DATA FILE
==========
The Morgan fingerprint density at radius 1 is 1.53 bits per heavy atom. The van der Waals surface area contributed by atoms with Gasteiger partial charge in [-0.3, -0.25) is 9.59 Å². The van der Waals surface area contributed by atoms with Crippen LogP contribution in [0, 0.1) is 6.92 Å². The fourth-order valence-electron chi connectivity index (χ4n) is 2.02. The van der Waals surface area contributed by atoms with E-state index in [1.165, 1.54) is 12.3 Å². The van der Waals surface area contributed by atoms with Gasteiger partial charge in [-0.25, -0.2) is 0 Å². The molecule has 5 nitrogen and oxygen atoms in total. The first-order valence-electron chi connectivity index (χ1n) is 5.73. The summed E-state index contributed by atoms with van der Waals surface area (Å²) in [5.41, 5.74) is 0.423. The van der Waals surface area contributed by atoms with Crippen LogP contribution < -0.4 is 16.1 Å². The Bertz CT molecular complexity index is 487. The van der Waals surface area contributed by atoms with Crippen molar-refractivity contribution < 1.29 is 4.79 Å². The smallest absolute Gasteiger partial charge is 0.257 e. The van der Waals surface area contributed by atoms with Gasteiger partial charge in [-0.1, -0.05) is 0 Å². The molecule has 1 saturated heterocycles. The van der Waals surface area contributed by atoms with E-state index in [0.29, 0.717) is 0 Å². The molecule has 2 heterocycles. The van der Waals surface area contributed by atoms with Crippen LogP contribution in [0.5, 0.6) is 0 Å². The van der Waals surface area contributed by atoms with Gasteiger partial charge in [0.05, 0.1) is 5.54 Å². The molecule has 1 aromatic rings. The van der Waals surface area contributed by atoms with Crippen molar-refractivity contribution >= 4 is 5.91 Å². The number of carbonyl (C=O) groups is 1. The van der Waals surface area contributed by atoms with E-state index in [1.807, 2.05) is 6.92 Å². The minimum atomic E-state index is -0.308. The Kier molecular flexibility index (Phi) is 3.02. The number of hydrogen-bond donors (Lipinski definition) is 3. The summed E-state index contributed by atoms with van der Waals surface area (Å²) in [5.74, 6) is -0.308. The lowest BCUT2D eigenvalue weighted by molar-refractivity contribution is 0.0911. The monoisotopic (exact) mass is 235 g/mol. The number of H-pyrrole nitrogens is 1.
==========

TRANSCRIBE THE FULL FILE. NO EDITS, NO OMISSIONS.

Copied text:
The Morgan fingerprint density at radius 1 is 1.53 bits per heavy atom. The van der Waals surface area contributed by atoms with Gasteiger partial charge in [-0.3, -0.25) is 9.59 Å². The van der Waals surface area contributed by atoms with Crippen LogP contribution in [0, 0.1) is 6.92 Å². The fourth-order valence-electron chi connectivity index (χ4n) is 2.02. The van der Waals surface area contributed by atoms with E-state index in [1.165, 1.54) is 12.3 Å². The van der Waals surface area contributed by atoms with Gasteiger partial charge in [-0.25, -0.2) is 0 Å². The molecule has 5 nitrogen and oxygen atoms in total. The first-order valence-electron chi connectivity index (χ1n) is 5.73. The summed E-state index contributed by atoms with van der Waals surface area (Å²) in [5.41, 5.74) is 0.423. The van der Waals surface area contributed by atoms with Crippen LogP contribution < -0.4 is 16.1 Å². The Bertz CT molecular complexity index is 487. The van der Waals surface area contributed by atoms with Crippen molar-refractivity contribution < 1.29 is 4.79 Å². The smallest absolute Gasteiger partial charge is 0.257 e. The van der Waals surface area contributed by atoms with Gasteiger partial charge in [-0.1, -0.05) is 0 Å². The molecule has 1 saturated heterocycles. The van der Waals surface area contributed by atoms with E-state index in [0.29, 0.717) is 0 Å². The molecule has 2 heterocycles. The van der Waals surface area contributed by atoms with Crippen LogP contribution in [0.5, 0.6) is 0 Å². The van der Waals surface area contributed by atoms with Gasteiger partial charge in [0.05, 0.1) is 5.54 Å². The molecule has 1 aromatic rings. The van der Waals surface area contributed by atoms with Crippen molar-refractivity contribution >= 4 is 5.91 Å². The number of carbonyl (C=O) groups is 1. The van der Waals surface area contributed by atoms with E-state index in [1.807, 2.05) is 6.92 Å². The minimum atomic E-state index is -0.308. The Kier molecular flexibility index (Phi) is 3.02. The number of hydrogen-bond donors (Lipinski definition) is 3. The summed E-state index contributed by atoms with van der Waals surface area (Å²) in [5.74, 6) is -0.308. The lowest BCUT2D eigenvalue weighted by molar-refractivity contribution is 0.0911. The monoisotopic (exact) mass is 235 g/mol. The number of H-pyrrole nitrogens is 1.